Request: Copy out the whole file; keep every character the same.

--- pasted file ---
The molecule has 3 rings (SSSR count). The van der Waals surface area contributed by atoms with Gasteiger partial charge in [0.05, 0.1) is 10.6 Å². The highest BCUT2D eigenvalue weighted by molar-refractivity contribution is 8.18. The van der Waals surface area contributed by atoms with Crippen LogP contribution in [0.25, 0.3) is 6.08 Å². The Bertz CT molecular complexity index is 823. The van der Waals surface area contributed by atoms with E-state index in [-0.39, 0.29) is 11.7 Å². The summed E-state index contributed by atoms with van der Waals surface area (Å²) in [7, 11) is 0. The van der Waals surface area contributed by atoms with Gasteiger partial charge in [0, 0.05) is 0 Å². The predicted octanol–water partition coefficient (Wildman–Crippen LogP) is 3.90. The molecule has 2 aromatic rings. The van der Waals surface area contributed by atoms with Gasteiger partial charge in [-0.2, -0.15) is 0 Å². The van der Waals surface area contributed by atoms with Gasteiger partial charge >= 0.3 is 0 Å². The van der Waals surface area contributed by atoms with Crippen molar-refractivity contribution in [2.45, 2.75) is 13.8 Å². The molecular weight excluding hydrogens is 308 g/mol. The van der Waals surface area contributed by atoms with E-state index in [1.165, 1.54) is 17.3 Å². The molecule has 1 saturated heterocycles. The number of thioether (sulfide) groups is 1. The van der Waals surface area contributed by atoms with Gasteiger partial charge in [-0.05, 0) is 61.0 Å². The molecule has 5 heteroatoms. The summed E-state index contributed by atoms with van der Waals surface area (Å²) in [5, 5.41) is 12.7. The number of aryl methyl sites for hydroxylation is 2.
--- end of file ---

The molecule has 3 rings (SSSR count). The van der Waals surface area contributed by atoms with Gasteiger partial charge in [0.05, 0.1) is 10.6 Å². The highest BCUT2D eigenvalue weighted by molar-refractivity contribution is 8.18. The van der Waals surface area contributed by atoms with Crippen LogP contribution in [0.25, 0.3) is 6.08 Å². The Bertz CT molecular complexity index is 823. The van der Waals surface area contributed by atoms with E-state index in [-0.39, 0.29) is 11.7 Å². The summed E-state index contributed by atoms with van der Waals surface area (Å²) in [7, 11) is 0. The van der Waals surface area contributed by atoms with Gasteiger partial charge in [0, 0.05) is 0 Å². The predicted octanol–water partition coefficient (Wildman–Crippen LogP) is 3.90. The molecule has 2 aromatic rings. The van der Waals surface area contributed by atoms with Gasteiger partial charge in [-0.2, -0.15) is 0 Å². The van der Waals surface area contributed by atoms with Gasteiger partial charge >= 0.3 is 0 Å². The van der Waals surface area contributed by atoms with Crippen molar-refractivity contribution in [2.45, 2.75) is 13.8 Å². The molecular weight excluding hydrogens is 308 g/mol. The van der Waals surface area contributed by atoms with E-state index in [1.165, 1.54) is 17.3 Å². The molecule has 1 saturated heterocycles. The number of thioether (sulfide) groups is 1. The van der Waals surface area contributed by atoms with Gasteiger partial charge in [-0.05, 0) is 61.0 Å². The molecule has 5 heteroatoms. The summed E-state index contributed by atoms with van der Waals surface area (Å²) in [5, 5.41) is 12.7. The number of aryl methyl sites for hydroxylation is 2.